Windmills from two eras in Roscoe, TX west of Sweetwater (courtesy jcwadeaz at Flickr CC)The epiphany came during a nighttime drive; I crested a rise just south of Sweetwater, Texas and saw a bunch of eerie blinking red lights all across the horizon.

Massive airport runway?

A bazillion cell phone towers?

Aliens?

No, it was the red lights for hundreds of wind turbines on the wind farms that are spread across this section of the Panhandle Plains.

At that moment – free of any responsibilities other than pondering red lights – I felt more relaxed than I have felt in months, and I was nowhere near a beach, a lake, a mountaintop, a drink with an umbrella in it or any of the other typical mental vacation images.

That’s when it hit me: a vacation is a state of mind, not a particular location.

The process of getting ready to back out of the driveway is part of the vacation. It put me in a getaway mindset to simply turn on my email Out of Office (an anachronistic feature when so many of us can access email on our phones if we have to.) I needed to do that because unless I publicly announce, “Hey everyone, leave me alone for a day or so!” then I am compelled to continue shoveling out the IN box all day every day. People expect it, and they should; I’m a freelancer and an entrepreneur and those are the breaks of the “untethered to an office” lifestyle.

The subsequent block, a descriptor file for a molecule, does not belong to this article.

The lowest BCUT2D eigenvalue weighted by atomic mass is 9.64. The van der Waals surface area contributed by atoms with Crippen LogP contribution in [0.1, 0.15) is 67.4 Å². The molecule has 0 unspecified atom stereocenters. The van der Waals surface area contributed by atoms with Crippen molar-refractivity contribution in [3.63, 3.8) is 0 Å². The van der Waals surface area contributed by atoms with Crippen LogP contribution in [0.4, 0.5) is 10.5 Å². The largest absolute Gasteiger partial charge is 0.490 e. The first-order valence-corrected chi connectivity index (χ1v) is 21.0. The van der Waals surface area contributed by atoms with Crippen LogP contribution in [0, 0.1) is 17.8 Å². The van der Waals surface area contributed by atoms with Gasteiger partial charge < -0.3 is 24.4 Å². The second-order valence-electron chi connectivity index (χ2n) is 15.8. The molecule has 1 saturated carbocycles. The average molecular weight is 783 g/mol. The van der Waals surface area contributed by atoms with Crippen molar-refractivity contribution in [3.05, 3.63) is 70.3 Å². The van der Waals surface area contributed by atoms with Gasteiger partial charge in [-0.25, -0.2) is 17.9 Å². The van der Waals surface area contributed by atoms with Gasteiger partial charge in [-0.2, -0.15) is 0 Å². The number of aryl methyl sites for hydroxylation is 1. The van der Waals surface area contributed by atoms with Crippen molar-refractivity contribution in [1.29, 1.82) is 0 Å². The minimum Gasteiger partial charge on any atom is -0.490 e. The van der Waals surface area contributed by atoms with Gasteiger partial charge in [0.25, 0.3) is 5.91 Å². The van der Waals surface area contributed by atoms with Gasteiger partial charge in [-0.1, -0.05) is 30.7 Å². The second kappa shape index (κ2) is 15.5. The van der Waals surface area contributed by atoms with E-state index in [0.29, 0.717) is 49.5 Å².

The problem is, without a real office door to shut, without co-workers or assistants to hand my work to, there is no vacation. There is no chance to vacate my poor noggin and let it rest.

You must make your own open spaces in your life, when your head can breathe, and until now I have failed miserably to do that.

It took a long drive to Sweetwater (which I will not insult by calling it the “middle of nowhere,” but many will look at it that way) to show me that the right mindset, not some brochure-ish destination, is what lets my head breathe and go on vacation.

Think I’ll go sit and stare at turbines for awhile….